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What is the Treatment for Testicular Cysts?

Anna T.
By
Updated Mar 03, 2024
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The treatment for testicular cysts normally depends on the type of cyst. Some doctors advise leaving cysts alone that do not look suspicious to see if they go away on their own. Doctors occasionally use needles to pull fluid out of problematic cysts that are harmless but don't seem to become smaller over time. These cysts might also be surgically removed. There are some cancerous and pre-cancerous cysts that form on the testicles, and these are usually removed surgically as well. Even though many testicular cysts turn out to be harmless, men who find them should always see their doctors just to be on the safe side.

As soon as a cyst on the testicles is discovered, a doctor's visit and ultrasound will likely be necessary. The ultrasound should help a doctor determine the nature of the cyst, which may help him decide what type of treatment to pursue. Cysts on the testicles are often spermatoceles, which occur when sperm gets trapped inside a small fluid-filled sac just beneath the skin. Spermatoceles usually do not require treatment, and doctors often advise their patients to use the wait-and-see approach with this type of cyst. If the cyst does not become smaller or disappear over time, a patient may have to go back to see his doctor and have the cyst either drained or surgically removed.

Even though spermatoceles are usually not painful cysts, other types of testicular cysts are. If a cyst on the testicles is causing a man extreme pain, his doctor will probably go ahead and remove it surgically so that his patient can get some relief. Removing a cyst on the testicles is typically an outpatient procedure, meaning that a man usually does not have to stay overnight in the hospital. The procedure may be done inside the doctor's office with a local anesthetic. Recovery should be mostly complete within two weeks, at which point it may be necessary to return to the doctor's office for a follow-up visit.

Cysts on the testicles that are cancerous or pre-cancerous almost always have to be removed surgically. In addition to surgical removal, radiation or chemotherapy might also be necessary depending on how advanced the cancer is or if it has spread to other parts of the body. Doctors usually have to perform biopsies on testicular cysts to determine whether they are cancerous, but biopsies are typically not ordered unless the initial ultrasounds show results indicating the presence of cancerous masses. Most testicular cysts are not cancerous, but all cysts should be checked out by a doctor, regardless.

The Health Board is dedicated to providing accurate and trustworthy information. We carefully select reputable sources and employ a rigorous fact-checking process to maintain the highest standards. To learn more about our commitment to accuracy, read our editorial process.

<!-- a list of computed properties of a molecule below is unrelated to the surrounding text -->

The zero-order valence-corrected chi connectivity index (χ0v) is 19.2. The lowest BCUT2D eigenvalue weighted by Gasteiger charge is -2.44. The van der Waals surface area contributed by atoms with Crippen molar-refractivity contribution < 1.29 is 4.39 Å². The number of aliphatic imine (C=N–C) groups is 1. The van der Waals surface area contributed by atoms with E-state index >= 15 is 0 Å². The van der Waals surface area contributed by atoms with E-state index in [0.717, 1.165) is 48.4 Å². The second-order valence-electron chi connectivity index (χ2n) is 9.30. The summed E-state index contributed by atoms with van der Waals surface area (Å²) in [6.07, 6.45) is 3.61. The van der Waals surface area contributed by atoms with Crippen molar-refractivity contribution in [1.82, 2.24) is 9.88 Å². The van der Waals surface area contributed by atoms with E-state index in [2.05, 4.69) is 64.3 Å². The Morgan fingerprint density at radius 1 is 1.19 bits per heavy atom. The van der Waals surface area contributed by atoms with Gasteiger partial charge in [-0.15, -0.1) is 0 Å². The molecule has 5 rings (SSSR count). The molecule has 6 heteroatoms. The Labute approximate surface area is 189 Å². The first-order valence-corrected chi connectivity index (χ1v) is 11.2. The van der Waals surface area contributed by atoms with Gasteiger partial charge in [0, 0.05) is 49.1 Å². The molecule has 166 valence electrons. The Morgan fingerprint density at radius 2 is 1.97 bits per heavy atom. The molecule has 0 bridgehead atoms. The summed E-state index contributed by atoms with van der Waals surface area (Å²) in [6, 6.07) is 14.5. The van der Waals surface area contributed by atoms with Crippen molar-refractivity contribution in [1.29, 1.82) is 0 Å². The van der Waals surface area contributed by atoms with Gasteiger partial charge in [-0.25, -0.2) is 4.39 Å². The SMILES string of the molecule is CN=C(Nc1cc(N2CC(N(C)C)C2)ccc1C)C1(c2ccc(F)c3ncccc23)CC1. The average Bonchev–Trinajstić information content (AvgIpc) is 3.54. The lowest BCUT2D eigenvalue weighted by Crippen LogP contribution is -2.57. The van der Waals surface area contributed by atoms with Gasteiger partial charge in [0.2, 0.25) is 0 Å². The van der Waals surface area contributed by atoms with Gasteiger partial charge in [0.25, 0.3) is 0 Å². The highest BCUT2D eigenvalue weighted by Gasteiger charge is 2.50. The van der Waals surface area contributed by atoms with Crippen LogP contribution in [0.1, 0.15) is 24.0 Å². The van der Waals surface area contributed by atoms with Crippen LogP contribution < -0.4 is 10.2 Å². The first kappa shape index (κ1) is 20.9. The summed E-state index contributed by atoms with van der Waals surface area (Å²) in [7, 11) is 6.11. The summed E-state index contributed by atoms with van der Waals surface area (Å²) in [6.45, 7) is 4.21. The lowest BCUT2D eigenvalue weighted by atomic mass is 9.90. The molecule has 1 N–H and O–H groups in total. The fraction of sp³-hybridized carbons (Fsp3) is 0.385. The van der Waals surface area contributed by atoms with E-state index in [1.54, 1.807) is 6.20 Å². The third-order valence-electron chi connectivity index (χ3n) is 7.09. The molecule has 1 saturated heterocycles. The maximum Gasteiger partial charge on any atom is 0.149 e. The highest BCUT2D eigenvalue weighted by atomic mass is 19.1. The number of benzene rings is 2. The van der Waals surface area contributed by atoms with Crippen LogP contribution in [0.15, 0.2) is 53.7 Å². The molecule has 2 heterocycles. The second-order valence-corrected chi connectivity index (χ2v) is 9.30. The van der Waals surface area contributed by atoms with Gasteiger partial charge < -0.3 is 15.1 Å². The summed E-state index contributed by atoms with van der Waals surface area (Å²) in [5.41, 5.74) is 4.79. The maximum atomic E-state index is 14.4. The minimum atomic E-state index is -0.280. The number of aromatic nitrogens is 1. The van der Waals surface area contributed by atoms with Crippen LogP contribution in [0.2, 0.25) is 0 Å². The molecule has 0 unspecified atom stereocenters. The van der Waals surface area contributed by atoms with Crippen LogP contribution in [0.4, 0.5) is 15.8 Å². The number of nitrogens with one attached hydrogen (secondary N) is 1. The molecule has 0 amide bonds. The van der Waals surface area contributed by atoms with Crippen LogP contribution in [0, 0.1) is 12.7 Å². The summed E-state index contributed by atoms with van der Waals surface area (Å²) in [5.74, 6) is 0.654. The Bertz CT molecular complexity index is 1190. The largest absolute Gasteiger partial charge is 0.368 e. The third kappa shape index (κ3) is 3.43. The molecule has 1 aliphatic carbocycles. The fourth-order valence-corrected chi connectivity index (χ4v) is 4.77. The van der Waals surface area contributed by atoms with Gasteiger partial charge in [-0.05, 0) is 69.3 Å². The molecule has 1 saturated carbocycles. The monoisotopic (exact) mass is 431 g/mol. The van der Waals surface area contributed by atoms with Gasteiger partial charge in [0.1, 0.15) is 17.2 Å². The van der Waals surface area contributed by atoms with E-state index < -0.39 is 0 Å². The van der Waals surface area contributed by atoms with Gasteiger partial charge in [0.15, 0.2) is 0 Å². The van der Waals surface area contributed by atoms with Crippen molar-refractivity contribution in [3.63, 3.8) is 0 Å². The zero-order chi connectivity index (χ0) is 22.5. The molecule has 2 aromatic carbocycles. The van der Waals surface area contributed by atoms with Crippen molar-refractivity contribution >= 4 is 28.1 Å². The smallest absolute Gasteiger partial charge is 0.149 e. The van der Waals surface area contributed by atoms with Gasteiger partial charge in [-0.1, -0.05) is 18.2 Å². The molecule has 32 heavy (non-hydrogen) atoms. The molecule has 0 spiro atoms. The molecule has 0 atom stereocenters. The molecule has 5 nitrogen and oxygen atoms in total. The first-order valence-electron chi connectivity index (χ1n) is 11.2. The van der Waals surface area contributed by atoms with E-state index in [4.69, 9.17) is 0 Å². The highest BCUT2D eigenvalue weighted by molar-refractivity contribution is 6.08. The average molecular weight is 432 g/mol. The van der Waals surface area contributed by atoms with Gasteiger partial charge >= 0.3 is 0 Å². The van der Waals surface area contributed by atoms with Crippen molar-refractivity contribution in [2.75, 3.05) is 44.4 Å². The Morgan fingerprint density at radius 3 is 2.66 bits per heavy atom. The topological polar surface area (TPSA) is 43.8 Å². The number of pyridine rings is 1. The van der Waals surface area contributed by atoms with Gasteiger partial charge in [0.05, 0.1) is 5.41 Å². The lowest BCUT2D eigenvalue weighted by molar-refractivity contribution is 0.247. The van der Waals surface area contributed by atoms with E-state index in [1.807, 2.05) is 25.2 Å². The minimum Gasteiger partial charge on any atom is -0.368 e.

Anna T.
By Anna T.
Anna Thurman is a skilled writer who lends her talents to The Health Board. Her ability to research and present information in an engaging and accessible manner allows her to create content that resonates with readers across a wide range of subjects.

Discussion Comments

By anon998772 — On Aug 23, 2017

Due to cancer I had my prostate removed, I had a non descended testicle for many years. I now have a Epididymal cyst on the testicle and am concerned. I don't want surgery unless the testicle is removed. Would a urologist remove it?

By anon998718 — On Aug 12, 2017

I would prefer to have the testicle removed, would this be ill-advised?

By anon987483 — On Feb 03, 2015

I have a cyst in my testicles that is not cancer. If you have it drained it will very probably fill back up. Leave well enough alone unless you just can't live with it.

By anon972252 — On Oct 02, 2014

Is it true that once you remove your epididymal cyst or spermatocele you become infertile?

By fBoyle — On Oct 01, 2012

It's not true that a benign cyst which causes pain has to be surgically removed. You can choose not to have the surgery and take pain relievers when necessary. Many people have it removed, but unless there is testicular cancer, you don't have to.

By fify — On Sep 30, 2012

@burcidi-- Whether a cyst fill fill up with fluid again after having it drained depends on what kind of cyst it is. There are different types of cysts like hydrocele and spermatocele and I think hydroceles are the ones that can fill back up again. But you may be right about having them removed anyway because doctors really can't tell apart hydroceles from spermatoceles.

I suppose what they could do though is drain it first and then wait and see what happens. If it doesn't disappear, they might decide to remove it. But all of this is only done if the cyst causes discomfort or pain. A doctor is not going to want to remove a benign cyst that causes no discomfort whatsoever. There is no need for it.

By burcidi — On Sep 29, 2012

I think draining a cyst is not really helpful because it will fill up with fluid again and it's like you never had the treatment in the first place.

I know most men don't want to undergo surgery, but having a suspicious or stubborn cyst removed is probably the best way to go. Plus, it's such an easy procedure, my brother had a cyst removed last year. He came home the same day and was back at work the next week. It's a much better option than dealing with constant testicular pain.

Anna T.

Anna T.

Anna Thurman is a skilled writer who lends her talents to The Health Board. Her ability to research and present information in an engaging and accessible manner allows her to create content that resonates with readers across a wide range of subjects.
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